A Hedge Fund’s Bet on Criminal Justice

Almost 2.3 million people are incarcerated in the United States, in prisons, jails and other correctional facilities. More of those inmates are currently locked up for drug offenses than there were for all crimes in 1980.

Around 230,000 women are in prisons and jails, with Black women “markedly overrepresented” compared with their share of the population. The effects of incarceration on health, wealth and other factors can be devastating — especially because, Ms. Sam said, women tend to be punished more harshly than men and have a hard time rejoining society.

After she left prison in 2015, having cut years off her sentence after an appeal and attending a drug program, Ms. Sam founded criminal justice nonprofit groups, including L.O.H.M. and, along with a friend, Hope House, a halfway house in the Bronx.

Ms. Sam, 44, also raised her public profile as a criminal justice reformer. She helped bring attention to Alice Johnson, a woman who was sentenced to life in prison for a nonviolent drug offense, that helped lead to a commuted sentence, and later a full pardon, by Mr. Trump, at the urging of Kim Kardashian West.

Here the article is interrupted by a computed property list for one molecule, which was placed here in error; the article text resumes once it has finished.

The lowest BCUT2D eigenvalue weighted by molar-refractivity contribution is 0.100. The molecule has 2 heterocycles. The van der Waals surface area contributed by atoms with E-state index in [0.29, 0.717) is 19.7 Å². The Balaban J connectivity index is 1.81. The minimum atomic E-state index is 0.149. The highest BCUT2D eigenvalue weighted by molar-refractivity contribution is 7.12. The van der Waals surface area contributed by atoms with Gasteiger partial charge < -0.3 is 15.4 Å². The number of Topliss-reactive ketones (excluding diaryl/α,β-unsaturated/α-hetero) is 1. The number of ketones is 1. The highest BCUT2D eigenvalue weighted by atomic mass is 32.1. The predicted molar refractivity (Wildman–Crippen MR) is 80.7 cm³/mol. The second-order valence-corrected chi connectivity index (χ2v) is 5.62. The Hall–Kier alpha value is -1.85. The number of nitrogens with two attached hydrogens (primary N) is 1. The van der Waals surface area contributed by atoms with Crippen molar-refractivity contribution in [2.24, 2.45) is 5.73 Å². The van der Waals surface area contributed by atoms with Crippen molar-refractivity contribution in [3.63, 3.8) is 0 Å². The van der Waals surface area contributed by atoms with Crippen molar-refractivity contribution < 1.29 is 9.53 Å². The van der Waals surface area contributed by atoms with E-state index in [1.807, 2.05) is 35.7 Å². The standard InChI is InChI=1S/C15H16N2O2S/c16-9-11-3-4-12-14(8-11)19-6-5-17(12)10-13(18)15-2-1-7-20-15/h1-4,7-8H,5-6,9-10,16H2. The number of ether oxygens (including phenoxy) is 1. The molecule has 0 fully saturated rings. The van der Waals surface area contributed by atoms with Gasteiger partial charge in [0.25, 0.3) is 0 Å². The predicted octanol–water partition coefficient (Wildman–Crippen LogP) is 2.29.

Mr. Loeb first met Ms. Sam around 2017, as he was looking for new ways to donate to criminal justice groups. Her emphasis on helping prevent recently released women from recidivism persuaded him to back her as a sort of philanthropic entrepreneur.

“So often, people don’t look at lived-in experience as expertise,” Ms. Sam said.

To potential donors, such people are among the most persuasive advocates for overhauling the criminal justice system, said Ann Jacobs, the executive director of the John Jay College Institute for Justice and Opportunity. “That’s a good start, but that’s not enough,” she said. “If you want to figure this out, you need a lot more immersion.”

At Third Point, Mr. Loeb said, the sweeping protests over racial justice after the killing of George Floyd prompted questions from some employees about whether the firm planned to make a statement. It didn’t, but Mr. Loeb said he told his colleagues, “Just because we’re not making a formal statement doesn’t mean we’re not doing anything.”

Source link